Cambridge iGEM 2014

Introduction to Marchantia polymorpha

Marchantia polymorpha is a member of one of the most primitive divisions of land plants, the liverworts. It grows as flat sheets of tissue called thalli (a singular one is called a thallus), and once spotted is a common sight by the sides of ponds and streams, and in shaded gaps in masonry throughout the world. Each plant grows to be between two and ten centimetres across, and is quite unlike more familiar plants in a number of ways.

Some Marchantia plants near a shoe for scale

Liverworts are defined by their simplicity. Marchantia, like other liverworts, has no vascular tissue and anchors itself not with true roots but with very long single cells called rhizoids, which become a matted array of filaments extending only ten or fifteen millimetres into the substrate. This simplicity is due to the retention of primitive characteristics evolved in early plants. One of these is the absence of flowers or seeds and the propagation of the plant in two old-fashioned ways.

One of these ways is through the splash cups (or gemma cups) which pockmark the upper surface of the plant. Inside these cups grow tiny sproutlings of Marchantia called gemmae, with undeveloped rhizoids and thalli. They are halted from growing large inside their cups by the presence of a compound called lunularic acid in the space they inhabit, placed there by the tissue of the splash cup. When it rains, drops which fall into these cups rebound out and take these tiny gemmae with them, carrying them to the soil. Once on solid ground, they start to grow into a new individual.

A gemma cup with gemmae visible inside

Marchantiacan reproduce sexually as well as through this ‘fragmentation’, and is in fact dioecious, meaning that an individual plant is either a male or a female. When induced by a shift in ambient light to far red, which signals that other plants are looming overhead, strange mushroom-like structures begin to sprout from the top of each plant. In males, these eventually take the form of a flat polygonal table, in females, the sprouts become archegonia, which look like miniature palm trees and when mature will bear eggs.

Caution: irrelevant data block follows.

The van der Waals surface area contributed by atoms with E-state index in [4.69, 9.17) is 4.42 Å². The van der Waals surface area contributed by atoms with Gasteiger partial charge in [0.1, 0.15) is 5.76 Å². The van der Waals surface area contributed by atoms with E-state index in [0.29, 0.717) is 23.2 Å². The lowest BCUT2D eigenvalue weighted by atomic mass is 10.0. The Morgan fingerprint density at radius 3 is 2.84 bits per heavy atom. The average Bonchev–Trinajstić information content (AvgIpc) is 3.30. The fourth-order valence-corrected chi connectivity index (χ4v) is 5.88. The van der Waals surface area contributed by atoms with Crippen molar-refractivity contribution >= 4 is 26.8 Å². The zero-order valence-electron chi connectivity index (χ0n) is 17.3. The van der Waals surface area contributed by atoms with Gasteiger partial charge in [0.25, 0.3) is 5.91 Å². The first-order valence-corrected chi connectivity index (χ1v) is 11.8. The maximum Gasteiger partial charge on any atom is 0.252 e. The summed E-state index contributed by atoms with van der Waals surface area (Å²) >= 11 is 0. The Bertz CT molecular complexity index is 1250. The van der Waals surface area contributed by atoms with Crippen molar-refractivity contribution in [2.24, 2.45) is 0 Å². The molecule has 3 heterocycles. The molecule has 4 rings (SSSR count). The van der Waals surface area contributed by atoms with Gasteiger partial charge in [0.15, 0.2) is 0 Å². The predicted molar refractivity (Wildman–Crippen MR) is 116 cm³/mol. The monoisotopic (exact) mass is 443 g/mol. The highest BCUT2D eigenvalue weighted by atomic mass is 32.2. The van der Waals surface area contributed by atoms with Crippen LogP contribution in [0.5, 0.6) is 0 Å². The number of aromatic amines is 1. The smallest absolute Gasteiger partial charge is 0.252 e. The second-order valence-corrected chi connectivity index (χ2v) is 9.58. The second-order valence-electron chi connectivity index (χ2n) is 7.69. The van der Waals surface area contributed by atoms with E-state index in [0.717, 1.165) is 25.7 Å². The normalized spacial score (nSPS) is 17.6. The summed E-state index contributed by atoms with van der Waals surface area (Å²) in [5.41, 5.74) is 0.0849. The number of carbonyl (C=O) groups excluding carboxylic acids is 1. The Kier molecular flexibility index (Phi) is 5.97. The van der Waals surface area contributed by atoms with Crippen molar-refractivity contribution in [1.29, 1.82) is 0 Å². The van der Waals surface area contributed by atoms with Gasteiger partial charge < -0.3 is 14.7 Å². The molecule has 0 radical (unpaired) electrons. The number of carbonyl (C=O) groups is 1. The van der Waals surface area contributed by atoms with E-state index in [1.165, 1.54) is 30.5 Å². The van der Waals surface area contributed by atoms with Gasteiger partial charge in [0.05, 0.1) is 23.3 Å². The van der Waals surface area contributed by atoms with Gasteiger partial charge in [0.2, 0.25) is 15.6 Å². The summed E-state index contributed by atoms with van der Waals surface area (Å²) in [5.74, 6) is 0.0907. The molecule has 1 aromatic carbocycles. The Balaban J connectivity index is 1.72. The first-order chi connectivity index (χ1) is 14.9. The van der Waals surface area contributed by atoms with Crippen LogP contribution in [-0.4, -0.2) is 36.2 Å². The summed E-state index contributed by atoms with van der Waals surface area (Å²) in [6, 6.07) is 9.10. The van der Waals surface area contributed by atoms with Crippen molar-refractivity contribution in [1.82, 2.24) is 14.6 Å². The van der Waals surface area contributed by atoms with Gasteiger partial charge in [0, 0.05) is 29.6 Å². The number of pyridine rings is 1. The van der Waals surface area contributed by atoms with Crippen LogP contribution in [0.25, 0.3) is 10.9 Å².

The antheridia, as the male table-like structures are called, produce two-tailed sperm instead of the pollen you might expect. These are spread by rain to the waiting eggs of the archegonia , which they fertilise and induce to become hardy spores. These spores number in the thousands in each archegonium, which when twinned with the dispersal of gemma makes Marchantia polymorpha very prolific.

An archegonium, removed from a female plant (left) and an antheridium from a male plant (right)

The plants also have the ability to regenerate a whole new plant from a mere scrap of tissue, without the necessity of adding any hormones or other growth factors. Like in other primitive plants such as ferns, every cell contains a haploid genome except for a small amount of sexual tissue during the plant’s spore production stage.

These characteristics and the simple structure of Marchantia’s genome, which often contains just one gene where in higher plants (like Arabidopsis thaliana) are found complex clusters of genes of similar and overlapping functions, make it a fascinating plant to study. They also make it a chassis perfect for synthetic biology.